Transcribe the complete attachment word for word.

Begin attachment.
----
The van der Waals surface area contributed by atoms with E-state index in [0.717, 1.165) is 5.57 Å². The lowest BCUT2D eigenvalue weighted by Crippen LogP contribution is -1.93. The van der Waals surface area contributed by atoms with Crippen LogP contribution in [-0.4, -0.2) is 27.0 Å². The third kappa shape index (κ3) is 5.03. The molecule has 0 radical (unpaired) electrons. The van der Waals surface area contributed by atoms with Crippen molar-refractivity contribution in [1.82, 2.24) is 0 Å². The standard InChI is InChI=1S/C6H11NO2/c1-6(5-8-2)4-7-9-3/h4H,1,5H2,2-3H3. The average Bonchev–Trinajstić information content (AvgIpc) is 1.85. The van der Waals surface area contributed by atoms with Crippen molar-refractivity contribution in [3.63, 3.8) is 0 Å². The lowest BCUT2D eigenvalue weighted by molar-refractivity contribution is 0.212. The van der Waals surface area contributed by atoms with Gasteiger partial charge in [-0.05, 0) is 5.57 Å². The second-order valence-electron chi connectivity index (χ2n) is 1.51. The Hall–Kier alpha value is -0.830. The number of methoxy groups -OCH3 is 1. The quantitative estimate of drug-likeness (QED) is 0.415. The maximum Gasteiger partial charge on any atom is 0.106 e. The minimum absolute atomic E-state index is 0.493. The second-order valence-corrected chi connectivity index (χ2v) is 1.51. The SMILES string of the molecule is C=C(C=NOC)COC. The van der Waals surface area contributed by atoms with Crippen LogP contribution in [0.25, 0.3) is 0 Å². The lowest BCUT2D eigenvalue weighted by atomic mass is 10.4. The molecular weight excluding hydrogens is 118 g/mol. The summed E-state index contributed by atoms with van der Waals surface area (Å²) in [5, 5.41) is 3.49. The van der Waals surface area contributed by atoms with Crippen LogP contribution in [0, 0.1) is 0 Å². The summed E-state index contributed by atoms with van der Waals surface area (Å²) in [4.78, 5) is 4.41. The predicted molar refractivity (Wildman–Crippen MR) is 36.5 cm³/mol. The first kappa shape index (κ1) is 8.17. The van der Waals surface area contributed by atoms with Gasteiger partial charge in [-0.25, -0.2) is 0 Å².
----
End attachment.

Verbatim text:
The van der Waals surface area contributed by atoms with E-state index in [0.717, 1.165) is 5.57 Å². The lowest BCUT2D eigenvalue weighted by Crippen LogP contribution is -1.93. The van der Waals surface area contributed by atoms with Crippen LogP contribution in [-0.4, -0.2) is 27.0 Å². The third kappa shape index (κ3) is 5.03. The molecule has 0 radical (unpaired) electrons. The van der Waals surface area contributed by atoms with Crippen molar-refractivity contribution in [1.82, 2.24) is 0 Å². The standard InChI is InChI=1S/C6H11NO2/c1-6(5-8-2)4-7-9-3/h4H,1,5H2,2-3H3. The average Bonchev–Trinajstić information content (AvgIpc) is 1.85. The van der Waals surface area contributed by atoms with Crippen molar-refractivity contribution in [3.63, 3.8) is 0 Å². The lowest BCUT2D eigenvalue weighted by molar-refractivity contribution is 0.212. The van der Waals surface area contributed by atoms with Gasteiger partial charge in [-0.05, 0) is 5.57 Å². The second-order valence-electron chi connectivity index (χ2n) is 1.51. The Hall–Kier alpha value is -0.830. The number of methoxy groups -OCH3 is 1. The quantitative estimate of drug-likeness (QED) is 0.415. The maximum Gasteiger partial charge on any atom is 0.106 e. The minimum absolute atomic E-state index is 0.493. The second-order valence-corrected chi connectivity index (χ2v) is 1.51. The SMILES string of the molecule is C=C(C=NOC)COC. The van der Waals surface area contributed by atoms with Crippen LogP contribution in [0.25, 0.3) is 0 Å². The lowest BCUT2D eigenvalue weighted by atomic mass is 10.4. The molecular weight excluding hydrogens is 118 g/mol. The summed E-state index contributed by atoms with van der Waals surface area (Å²) in [5, 5.41) is 3.49. The van der Waals surface area contributed by atoms with Crippen LogP contribution in [0, 0.1) is 0 Å². The summed E-state index contributed by atoms with van der Waals surface area (Å²) in [4.78, 5) is 4.41. The predicted molar refractivity (Wildman–Crippen MR) is 36.5 cm³/mol. The first kappa shape index (κ1) is 8.17. The van der Waals surface area contributed by atoms with Gasteiger partial charge in [-0.25, -0.2) is 0 Å².